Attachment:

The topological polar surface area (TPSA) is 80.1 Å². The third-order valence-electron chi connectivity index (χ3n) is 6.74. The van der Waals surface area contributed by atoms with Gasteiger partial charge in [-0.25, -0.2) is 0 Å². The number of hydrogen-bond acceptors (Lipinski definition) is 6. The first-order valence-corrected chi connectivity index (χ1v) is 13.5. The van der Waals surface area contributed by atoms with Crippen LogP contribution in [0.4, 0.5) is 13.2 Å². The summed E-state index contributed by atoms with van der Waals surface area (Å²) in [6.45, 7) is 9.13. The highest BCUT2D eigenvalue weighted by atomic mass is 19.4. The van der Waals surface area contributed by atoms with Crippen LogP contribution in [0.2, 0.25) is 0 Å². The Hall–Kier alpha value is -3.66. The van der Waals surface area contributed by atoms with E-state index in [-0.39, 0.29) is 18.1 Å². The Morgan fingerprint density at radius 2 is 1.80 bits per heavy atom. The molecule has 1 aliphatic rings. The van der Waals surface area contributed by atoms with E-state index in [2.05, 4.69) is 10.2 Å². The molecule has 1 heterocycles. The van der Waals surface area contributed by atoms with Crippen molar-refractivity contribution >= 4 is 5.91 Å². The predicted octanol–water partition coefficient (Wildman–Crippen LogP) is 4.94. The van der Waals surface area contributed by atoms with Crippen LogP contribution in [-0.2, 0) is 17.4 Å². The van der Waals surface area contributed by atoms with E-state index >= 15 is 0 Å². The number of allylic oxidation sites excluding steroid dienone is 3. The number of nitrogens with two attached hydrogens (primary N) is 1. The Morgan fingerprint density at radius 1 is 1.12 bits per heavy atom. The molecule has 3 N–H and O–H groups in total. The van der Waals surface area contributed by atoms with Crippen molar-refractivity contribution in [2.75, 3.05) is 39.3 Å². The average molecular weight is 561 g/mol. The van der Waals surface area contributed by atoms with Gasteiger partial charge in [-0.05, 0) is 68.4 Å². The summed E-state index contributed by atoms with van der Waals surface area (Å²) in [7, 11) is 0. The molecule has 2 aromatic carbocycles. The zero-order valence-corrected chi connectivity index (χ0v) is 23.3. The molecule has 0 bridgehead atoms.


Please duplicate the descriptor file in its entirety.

The topological polar surface area (TPSA) is 80.1 Å². The third-order valence-electron chi connectivity index (χ3n) is 6.74. The van der Waals surface area contributed by atoms with Gasteiger partial charge in [-0.25, -0.2) is 0 Å². The number of hydrogen-bond acceptors (Lipinski definition) is 6. The first-order valence-corrected chi connectivity index (χ1v) is 13.5. The van der Waals surface area contributed by atoms with Crippen LogP contribution in [0.4, 0.5) is 13.2 Å². The summed E-state index contributed by atoms with van der Waals surface area (Å²) in [6.45, 7) is 9.13. The highest BCUT2D eigenvalue weighted by atomic mass is 19.4. The van der Waals surface area contributed by atoms with Crippen LogP contribution in [0.2, 0.25) is 0 Å². The Hall–Kier alpha value is -3.66. The van der Waals surface area contributed by atoms with E-state index in [-0.39, 0.29) is 18.1 Å². The Morgan fingerprint density at radius 2 is 1.80 bits per heavy atom. The molecule has 1 aliphatic rings. The van der Waals surface area contributed by atoms with E-state index in [2.05, 4.69) is 10.2 Å². The molecule has 1 heterocycles. The van der Waals surface area contributed by atoms with Crippen molar-refractivity contribution >= 4 is 5.91 Å². The predicted octanol–water partition coefficient (Wildman–Crippen LogP) is 4.94. The van der Waals surface area contributed by atoms with Crippen LogP contribution in [-0.2, 0) is 17.4 Å². The van der Waals surface area contributed by atoms with E-state index >= 15 is 0 Å². The number of allylic oxidation sites excluding steroid dienone is 3. The number of nitrogens with two attached hydrogens (primary N) is 1. The Morgan fingerprint density at radius 1 is 1.12 bits per heavy atom. The molecule has 3 N–H and O–H groups in total. The van der Waals surface area contributed by atoms with Crippen molar-refractivity contribution in [2.75, 3.05) is 39.3 Å². The average molecular weight is 561 g/mol. The van der Waals surface area contributed by atoms with Gasteiger partial charge in [-0.05, 0) is 68.4 Å². The summed E-state index contributed by atoms with van der Waals surface area (Å²) in [7, 11) is 0. The molecule has 2 aromatic carbocycles. The zero-order valence-corrected chi connectivity index (χ0v) is 23.3. The molecule has 0 bridgehead atoms.